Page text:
Delta and boosters...not rocket science.
TLDR; we recommend booster doses for all eligible patients (and probably just about everyone else). For patients who received J&J vaccine, we recommend boosting with Moderna.
Is the Delta variant more dangerous?
Yes, and no. Covid-19 B.1.671.2 (Delta) spreads more quickly, so in that way, it is worrisome and has driven the increase in hospitalizations over the past few months.
However, it is not more likely to cause severe disease or death in those infected (so it is not more dangerous in that regard).
Fortunately, we know that vaccination very effectively prevents severe Covid-19 disease caused by the Delta variant.
Covid Vaccine Boosters: Should I? Which one? What dose?
A large Israeli study found that rates of confirmed Covid-19 and severe illness were substantially lower among those who received a booster (third) dose of the Pfizer vaccine.
On 10/21/21, Pfizer announced results from a Phase III trial of a third dose of vaccine, which demonstrated a relative vaccine efficacy of 95.6% compared to those who did not receive a booster. This is the first randomized trial to demonstrate the value of booster doses. In this trial with 10,000 participants who had completed a two-shot Pfizer regimen, half were randomised to receive a further equal-strength dose of the shot, and half a placebo. Five cases of Covid were registered in patients receiving the booster compared with 109 who were given a placebo.
People more recently vaccinated had a 36-40% lower rate of “breakthrough” infections than those vaccinated longer ago.
This suggests that protection provided by the Moderna vaccine may decline over time in the same way demonstrated for the Pfizer vaccine. The United States Food and Drug Administration (FDA) and Advisory Committee on Immunization Practices (ACIP) recommend booster Moderna doses, and we agree.
When a booster of the Johnson & Johnson COVID-19 vaccine was given six months after the single shot, antibody levels increased nine-fold one week after the booster and continued to climb to 12-fold higher four weeks after the booster.
Which vaccine to use for the booster?
The Centers for Disease Control and Prevention (CDC) and ACIP reviewed data to include that from a recent study and concluded that booster doses need not be the same vaccine as the initial series.
For patients previously vaccinated with the Janssen (J&J) vaccine, the largest benefit (in terms of total IgG and neutralizing antibodies) was with a Moderna booster; a Pfizer booster dose worked well also.
Unfortunately, while this data is helpful, it’s not definitive. The data is presented as the increase in antibody levels, but we don’t know what that means for patients and illness. Ideally, we would have more information about the risk of hospitalization and death (rather than antibody levels).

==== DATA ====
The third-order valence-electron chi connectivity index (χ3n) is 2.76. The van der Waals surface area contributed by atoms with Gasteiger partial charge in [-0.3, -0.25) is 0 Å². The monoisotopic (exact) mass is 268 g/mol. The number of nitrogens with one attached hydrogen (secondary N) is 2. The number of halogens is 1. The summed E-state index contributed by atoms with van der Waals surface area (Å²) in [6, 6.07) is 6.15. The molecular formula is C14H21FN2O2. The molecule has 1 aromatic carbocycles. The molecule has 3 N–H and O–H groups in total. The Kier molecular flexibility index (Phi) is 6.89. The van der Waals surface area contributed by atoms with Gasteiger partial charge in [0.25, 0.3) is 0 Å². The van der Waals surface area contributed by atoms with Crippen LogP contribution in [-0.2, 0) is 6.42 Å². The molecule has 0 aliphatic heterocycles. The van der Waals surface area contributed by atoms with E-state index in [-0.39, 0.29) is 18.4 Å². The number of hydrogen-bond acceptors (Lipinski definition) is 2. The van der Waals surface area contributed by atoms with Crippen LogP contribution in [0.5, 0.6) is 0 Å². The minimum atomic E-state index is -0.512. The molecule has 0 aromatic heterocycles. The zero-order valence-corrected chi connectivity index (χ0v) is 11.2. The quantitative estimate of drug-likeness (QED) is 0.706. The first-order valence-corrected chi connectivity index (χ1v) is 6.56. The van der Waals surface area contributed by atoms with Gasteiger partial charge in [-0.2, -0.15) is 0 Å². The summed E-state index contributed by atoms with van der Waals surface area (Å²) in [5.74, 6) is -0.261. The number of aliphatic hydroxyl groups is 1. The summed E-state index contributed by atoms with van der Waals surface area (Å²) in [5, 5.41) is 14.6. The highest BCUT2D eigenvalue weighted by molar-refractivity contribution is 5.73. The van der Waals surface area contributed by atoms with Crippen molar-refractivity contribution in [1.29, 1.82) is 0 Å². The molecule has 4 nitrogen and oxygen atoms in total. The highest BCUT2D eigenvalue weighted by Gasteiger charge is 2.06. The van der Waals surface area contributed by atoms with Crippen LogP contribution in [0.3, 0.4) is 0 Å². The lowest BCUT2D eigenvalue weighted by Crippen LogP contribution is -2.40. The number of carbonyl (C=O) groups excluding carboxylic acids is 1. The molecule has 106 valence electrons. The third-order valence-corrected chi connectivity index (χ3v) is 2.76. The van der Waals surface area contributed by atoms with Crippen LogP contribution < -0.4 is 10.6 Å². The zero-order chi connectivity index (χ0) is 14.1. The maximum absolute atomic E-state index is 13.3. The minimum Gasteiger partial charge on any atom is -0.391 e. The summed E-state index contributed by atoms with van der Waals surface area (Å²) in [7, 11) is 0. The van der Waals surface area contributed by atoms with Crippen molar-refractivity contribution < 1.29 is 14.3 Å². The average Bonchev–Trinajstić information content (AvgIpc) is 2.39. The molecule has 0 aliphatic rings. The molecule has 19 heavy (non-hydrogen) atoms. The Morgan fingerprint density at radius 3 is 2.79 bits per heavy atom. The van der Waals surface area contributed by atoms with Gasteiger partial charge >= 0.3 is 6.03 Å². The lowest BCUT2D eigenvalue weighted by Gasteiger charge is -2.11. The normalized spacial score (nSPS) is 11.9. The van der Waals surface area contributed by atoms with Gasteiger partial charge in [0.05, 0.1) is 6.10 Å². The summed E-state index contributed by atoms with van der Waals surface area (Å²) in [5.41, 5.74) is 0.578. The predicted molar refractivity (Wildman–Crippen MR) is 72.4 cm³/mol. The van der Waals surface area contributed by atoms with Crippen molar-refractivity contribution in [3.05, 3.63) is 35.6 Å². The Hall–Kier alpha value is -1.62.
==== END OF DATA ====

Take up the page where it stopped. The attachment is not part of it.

Will we know more soon?
We will not have more data anytime soon, so for now, we have to make recommendations based on that data available.
The recommended booster dose for Pfizer and J&J vaccines is the same as for the primary series, and we agree.
There was significant discussion about the ideal dose for Moderna boosters. Moderna applied for a low-dose booster (50μg, which is half the dosage of the original series). During this meeting, they (Moderna) implied that there were three reasons for the lower-dosage:
Should be enough protection for a robust response;
Fewer reactions, such as fever and muscle aches, compared to the higher dosage;
Global pressure. By dividing the vaccines in half, there will be more vaccine available for global supply.
These arguments did not convince some committee members; some said a low-dose booster could cost people the potential benefit of a full-strength booster over time and that it might have an impact on durability. The “global pressure” argument is unpersuasive in the United States, where we have wasted as many as 1,000,000 doses of expired vaccine in some months. Given that the mixed booster study used the 100 mcg dose for Moderna boosters, we recommend boosting with the full (100 mcg) dose.
What about the risks?
In the United States, nearly 12M people have received a booster vaccine dose, and via V-safe, we have data on almost 300,000 of them. Vaccine reactions were less frequent following the 3rd dose than following doses 1 or 2.
Thus far, Israel has boosted 3.7 million people, and it’s not any risker than the original series. In fact, in terms of myocarditis, a booster is less risky because of the longer period between doses. Israel reported only 17 cases of myocarditis/pericarditis after the booster. All these cases were among males, all resolved without any long-term effects.
Total reports to VAERS (Vaccine Adverse Events Reporting System) include 2,460 cases of myocarditis among 366M mRNA vaccine doses administered. The risk with Moderna vaccine is slightly higher than that with the Pfizer vaccine, but both are vastly less than that with Covid infection (more than 2%).
A study published 10/22/21 in Morbidity and Mortality Weekly Report (MMWR) found that overall non-Covid mortality was lower among those vaccinated than among those not. So the bottom line here is that there is nothing to suggest that Covid vaccines increase mortality via myocarditis or any other mechanism.
Bottom line, our recommendations:
If your primary vaccine doses were Moderna, we recommend a third dose of the Moderna vaccine at least 6 months after the second dose.
If your primary vaccine doses were Pfizer, we recommend a third dose of either the Pfizer or Moderna vaccine at least 6 months after the second dose.
If your primary vaccine dose was Janssen (J&J), we recommend a booster dose with the Moderna vaccine at least 2 months after the first dose.